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Friday, December 06, 2019

Mumbai watchmaker recreates Kakori train robbery on a timepiece

Vikram Narula, who has turned his Powai residence into a watch warehouse, has used an enamel dial and the 24-hour railway timetable format for the watch, named ‘Kakori 8 Down’ after the train robbed by revolutionaries.

Written by Parth Khatau | Mumbai | Updated: August 13, 2019 12:46:16 pm
Vikram Narula, Vikram Narula watches, kakori train dacoity, kakori train incident, mumbai news Vikram Narula

Nearly a hundred years after the daring Kakori train dacoity, a Mumbai-based watchmaker and collector has recreated the August 9, 1925 events through an analogue watch as a tribute to one of the first political dacoities against the British rule.

Vikram Narula, who has turned his Powai residence into a watch warehouse, storing 1,000 timepieces, has used an enamel dial, typical of that period, and the 24-hour railway timetable format for the watch, named ‘Kakori 8 Down’ after the train that was robbed by revolutionaries of the Hindustan Republican Army (HRA) between Lucknow and Saharanpur, near the town of Kakori.

Several revolutionaries, including freedom fighter Chandrashekhar Azad, had robbed money chests meant for the British government treasury that the train was transporting. While several of the revolutionaries were caught, put on trial and sentenced to death by the British, Azad was shot dead in an encounter in 1931.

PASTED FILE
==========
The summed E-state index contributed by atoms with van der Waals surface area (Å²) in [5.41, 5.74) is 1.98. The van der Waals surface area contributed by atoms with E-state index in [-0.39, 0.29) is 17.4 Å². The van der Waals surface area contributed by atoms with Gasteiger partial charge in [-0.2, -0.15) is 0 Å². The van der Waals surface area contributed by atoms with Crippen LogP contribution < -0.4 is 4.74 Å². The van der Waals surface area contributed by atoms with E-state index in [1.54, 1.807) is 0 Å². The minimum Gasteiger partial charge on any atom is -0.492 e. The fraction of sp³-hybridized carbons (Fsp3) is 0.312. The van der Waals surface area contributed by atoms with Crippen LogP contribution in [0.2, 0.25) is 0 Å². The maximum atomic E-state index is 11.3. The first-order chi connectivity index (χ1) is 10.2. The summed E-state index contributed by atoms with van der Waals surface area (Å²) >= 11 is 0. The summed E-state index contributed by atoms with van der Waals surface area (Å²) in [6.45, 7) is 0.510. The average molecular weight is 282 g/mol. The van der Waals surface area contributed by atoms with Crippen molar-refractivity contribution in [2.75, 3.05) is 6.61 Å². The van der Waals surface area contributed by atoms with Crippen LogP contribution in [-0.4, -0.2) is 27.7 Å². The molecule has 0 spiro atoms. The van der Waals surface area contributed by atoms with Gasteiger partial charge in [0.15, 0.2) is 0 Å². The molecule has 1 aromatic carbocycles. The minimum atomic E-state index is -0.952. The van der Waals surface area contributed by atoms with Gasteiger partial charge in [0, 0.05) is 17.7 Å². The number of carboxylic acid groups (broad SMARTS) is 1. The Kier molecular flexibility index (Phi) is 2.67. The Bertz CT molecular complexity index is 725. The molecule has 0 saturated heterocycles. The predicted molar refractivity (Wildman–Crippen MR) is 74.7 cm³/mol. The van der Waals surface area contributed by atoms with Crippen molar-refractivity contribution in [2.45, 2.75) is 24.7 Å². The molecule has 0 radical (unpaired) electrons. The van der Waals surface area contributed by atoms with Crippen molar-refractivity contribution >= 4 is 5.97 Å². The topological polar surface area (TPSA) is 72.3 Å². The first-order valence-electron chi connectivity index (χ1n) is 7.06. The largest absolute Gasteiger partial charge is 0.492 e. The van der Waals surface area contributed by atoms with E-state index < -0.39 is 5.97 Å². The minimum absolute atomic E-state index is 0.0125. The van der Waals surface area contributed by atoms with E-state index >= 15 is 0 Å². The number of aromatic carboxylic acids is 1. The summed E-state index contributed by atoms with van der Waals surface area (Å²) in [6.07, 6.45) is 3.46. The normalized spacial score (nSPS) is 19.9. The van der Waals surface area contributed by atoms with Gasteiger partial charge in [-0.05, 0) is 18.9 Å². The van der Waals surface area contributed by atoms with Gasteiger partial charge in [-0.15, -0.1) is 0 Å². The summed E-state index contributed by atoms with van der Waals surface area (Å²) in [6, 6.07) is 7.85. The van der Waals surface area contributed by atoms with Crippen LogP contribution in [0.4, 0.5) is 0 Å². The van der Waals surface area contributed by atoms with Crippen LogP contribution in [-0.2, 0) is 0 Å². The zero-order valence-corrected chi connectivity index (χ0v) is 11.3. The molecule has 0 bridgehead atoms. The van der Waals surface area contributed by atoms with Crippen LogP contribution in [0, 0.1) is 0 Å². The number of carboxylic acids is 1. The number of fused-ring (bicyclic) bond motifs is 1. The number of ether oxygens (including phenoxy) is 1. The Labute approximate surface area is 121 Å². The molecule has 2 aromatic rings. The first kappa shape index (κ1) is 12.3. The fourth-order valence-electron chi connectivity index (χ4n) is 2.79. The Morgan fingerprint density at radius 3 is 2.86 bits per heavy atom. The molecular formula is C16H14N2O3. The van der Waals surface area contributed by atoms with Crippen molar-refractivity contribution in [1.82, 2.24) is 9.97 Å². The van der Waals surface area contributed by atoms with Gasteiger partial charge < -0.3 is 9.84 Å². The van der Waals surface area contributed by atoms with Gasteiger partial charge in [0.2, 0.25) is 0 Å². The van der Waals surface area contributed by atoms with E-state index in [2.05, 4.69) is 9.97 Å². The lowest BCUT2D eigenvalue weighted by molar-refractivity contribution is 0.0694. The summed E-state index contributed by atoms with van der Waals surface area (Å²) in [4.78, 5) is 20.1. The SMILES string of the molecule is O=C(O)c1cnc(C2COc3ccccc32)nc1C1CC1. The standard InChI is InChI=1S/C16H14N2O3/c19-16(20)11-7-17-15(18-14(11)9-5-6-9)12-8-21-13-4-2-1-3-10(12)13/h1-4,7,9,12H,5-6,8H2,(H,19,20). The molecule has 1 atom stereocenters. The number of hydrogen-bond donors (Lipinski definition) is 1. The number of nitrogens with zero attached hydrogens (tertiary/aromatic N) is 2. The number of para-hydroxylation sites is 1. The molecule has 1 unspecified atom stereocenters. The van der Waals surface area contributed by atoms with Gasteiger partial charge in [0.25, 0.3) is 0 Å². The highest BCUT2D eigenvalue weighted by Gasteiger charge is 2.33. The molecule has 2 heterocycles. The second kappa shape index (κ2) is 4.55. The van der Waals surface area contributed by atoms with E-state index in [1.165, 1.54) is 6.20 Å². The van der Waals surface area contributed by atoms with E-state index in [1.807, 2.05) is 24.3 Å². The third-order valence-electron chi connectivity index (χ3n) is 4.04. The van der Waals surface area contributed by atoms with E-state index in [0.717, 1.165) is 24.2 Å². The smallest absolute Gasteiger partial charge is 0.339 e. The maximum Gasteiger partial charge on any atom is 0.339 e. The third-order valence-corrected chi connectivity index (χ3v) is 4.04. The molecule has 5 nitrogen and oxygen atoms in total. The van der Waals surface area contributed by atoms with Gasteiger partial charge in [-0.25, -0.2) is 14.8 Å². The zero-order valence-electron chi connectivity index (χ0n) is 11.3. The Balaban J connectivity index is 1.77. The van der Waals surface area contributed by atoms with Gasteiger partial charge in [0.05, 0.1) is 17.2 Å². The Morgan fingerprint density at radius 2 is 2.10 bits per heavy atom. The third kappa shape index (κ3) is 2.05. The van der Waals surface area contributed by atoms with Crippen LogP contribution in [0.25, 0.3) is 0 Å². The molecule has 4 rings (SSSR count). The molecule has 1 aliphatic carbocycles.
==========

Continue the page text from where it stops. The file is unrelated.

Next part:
“I have always been fascinated by events in Indian history and I thought why not put the design on to watch?” the 49-year-old entrepreneur, who quit a corporate job in 2015 to start making watches, told The Indian Express.

In an era of smart watches that can track the wearer’s every step, heartbeat, and even answer phone calls with a mere flick of the wrist, Narula said with ‘Kakori 8 Down’, he had literally turned the clock back on watchmaking.

Design cues like a nine-hour marker on the dial of the watch, Narula said, stands for the date of the robbery, while ‘25’ marked in the minute register denotes the year of the heist. Other interesting features of the watch are the alphabets ‘H’, ‘R’ and ‘A’ in the word ‘BHARAT’ inscribed at the bottom of the watch face — the three letters stand out from the rest to denote the acronym for Hindustan Republican Army. The second’s hand is a small arrow which rotates 360 degrees to signify ‘yatra, tatra, sarvatra’ denoting the Indian railway network, Narula said.

“It takes me around six months — from ideation to concept design — to execute the final product,” Narula, who works with three professional watchmakers to give shape to his designs, said.

Other commemorative designs by Narula’s company AJWAIN (Analogue Jewelled Watches and Instruments Network) include a homage to Royal Enfield bike riders with a watch called ‘Half Mast’; ‘A Black Hole’ to pay tribute to scientist Stephen Hawking; and a watch called ‘Tri’ highlighting Indian identity in the design, and a fusion of the Indian Tricolour and the National emblem.

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